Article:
The church architecture was designed according to the Il Gesu church example (the baroque shrine without towers), widely used in the first half of the seventeenth century in Rome, and it is similar to Lublin (Poland), Lvov, Krakow and other early churches that belonged to monasteries. The church was probably designed according to one of the two example patterns.
The church of St Theresa significantly differs from the Il Gesu church in Rome. It does not have a plan of the Latin cross, but is rectangular in its shape with a low closed cupola. These special characteristics were typical of the Carmelite churches in Rome: S. Maria della Scala and S. Maria della Vittoria. The interior space is divided into three naves (side naves have a number of sequent chapels). The main nave is surrounded by eight stone vaults which are higher in their size than the side ones.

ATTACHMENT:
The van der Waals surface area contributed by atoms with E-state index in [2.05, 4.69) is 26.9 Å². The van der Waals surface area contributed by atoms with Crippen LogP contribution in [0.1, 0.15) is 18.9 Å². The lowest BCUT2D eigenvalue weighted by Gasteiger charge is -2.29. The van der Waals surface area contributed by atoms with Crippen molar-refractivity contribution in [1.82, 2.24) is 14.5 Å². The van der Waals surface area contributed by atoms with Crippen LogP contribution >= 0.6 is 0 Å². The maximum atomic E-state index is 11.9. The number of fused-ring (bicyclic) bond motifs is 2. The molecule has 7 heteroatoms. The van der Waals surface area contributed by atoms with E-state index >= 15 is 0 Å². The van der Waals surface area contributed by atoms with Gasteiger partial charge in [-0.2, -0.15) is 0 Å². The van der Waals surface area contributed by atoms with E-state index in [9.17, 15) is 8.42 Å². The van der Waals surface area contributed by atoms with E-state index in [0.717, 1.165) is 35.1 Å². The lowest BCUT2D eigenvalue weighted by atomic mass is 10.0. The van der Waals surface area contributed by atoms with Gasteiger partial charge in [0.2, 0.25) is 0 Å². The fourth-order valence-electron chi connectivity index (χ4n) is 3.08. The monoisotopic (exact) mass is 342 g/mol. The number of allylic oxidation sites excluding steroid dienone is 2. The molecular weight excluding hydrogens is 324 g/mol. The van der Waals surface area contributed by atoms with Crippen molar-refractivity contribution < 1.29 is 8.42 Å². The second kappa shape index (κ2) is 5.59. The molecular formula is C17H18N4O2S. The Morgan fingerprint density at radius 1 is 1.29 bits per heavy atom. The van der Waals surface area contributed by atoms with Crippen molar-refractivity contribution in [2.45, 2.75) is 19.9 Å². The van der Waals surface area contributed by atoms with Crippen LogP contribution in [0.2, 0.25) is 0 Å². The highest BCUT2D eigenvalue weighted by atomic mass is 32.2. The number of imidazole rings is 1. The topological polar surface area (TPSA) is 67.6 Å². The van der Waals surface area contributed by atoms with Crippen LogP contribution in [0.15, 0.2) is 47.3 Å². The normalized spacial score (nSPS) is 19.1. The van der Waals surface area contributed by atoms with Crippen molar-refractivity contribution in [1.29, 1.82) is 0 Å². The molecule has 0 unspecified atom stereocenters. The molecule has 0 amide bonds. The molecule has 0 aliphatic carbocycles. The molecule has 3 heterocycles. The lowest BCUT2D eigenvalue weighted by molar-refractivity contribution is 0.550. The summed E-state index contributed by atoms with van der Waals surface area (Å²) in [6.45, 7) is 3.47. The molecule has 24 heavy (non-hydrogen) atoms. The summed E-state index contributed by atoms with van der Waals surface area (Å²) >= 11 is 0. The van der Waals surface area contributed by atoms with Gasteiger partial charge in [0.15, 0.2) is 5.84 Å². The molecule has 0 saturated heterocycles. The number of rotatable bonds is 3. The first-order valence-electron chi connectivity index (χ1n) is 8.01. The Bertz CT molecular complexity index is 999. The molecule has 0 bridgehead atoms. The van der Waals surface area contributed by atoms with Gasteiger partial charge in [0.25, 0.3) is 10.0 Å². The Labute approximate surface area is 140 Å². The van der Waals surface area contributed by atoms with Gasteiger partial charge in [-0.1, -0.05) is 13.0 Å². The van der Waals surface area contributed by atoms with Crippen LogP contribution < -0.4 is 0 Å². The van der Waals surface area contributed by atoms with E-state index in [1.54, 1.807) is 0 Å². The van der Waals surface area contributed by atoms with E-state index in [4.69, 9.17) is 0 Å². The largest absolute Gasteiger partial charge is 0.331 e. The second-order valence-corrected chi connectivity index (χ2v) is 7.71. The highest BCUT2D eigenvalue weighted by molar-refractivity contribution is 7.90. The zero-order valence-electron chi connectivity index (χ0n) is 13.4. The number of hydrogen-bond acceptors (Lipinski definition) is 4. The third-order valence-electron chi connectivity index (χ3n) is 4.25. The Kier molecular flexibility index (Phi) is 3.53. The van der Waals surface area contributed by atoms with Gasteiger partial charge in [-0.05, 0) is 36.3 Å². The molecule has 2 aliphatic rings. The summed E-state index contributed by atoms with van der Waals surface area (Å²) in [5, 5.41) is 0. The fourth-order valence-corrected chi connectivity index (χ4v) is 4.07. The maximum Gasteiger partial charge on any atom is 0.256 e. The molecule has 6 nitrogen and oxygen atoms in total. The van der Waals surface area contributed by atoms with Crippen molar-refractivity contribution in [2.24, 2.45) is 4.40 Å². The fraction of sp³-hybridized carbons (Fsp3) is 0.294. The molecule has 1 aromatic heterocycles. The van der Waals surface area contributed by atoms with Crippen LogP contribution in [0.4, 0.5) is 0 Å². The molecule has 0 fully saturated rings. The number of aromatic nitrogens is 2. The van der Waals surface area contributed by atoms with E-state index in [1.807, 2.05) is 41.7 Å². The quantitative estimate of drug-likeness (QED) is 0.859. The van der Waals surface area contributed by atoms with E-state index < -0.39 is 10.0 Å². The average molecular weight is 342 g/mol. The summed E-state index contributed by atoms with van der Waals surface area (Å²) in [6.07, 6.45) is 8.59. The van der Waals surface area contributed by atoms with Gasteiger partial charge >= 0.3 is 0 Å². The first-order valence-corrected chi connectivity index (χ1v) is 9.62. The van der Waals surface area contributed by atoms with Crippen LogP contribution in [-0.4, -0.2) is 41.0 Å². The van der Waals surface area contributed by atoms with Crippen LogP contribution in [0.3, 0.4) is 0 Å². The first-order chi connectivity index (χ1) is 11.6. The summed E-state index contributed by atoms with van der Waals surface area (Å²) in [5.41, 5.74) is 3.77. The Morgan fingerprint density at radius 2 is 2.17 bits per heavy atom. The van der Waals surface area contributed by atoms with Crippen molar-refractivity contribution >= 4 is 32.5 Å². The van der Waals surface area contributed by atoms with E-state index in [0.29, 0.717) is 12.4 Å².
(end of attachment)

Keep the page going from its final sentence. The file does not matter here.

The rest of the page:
The church’s façade is characterised by monumental features, strict linear plastic, slightly prolonged proportions. Three-stage façade stands on a very high pedestal. The portal and a window above it have been integrated into the arch-shaped niche. The portal is crowned with a coat of arms of the Vasa dynasty carved on the white marble, representing grain sheaves. In the pediment one can see the coat of arms of the supporter of the construction of the church, under-chancellor of the Grand Duchy of Lithuania Stephan Pac, on which a double armorial lily is featured. The sloped volute plastic is highlighted by two contrasting obelisks.
Luxurious and elegantly combined material was used for the façade décor: grey Swedish sandstone combined with black and white marble. Such a luxury was very rare in the buildings of the Discalced Carmelites. That’s why the church of St Theresa in Vilnius is distinguished by its splendour and beauty. In its architecture, the Carmelite model is intermingled with an exceptional touch of the Roman architect and ‘the style with the black marble’ which shows the taste of the famous sponsor who was from the royal environment.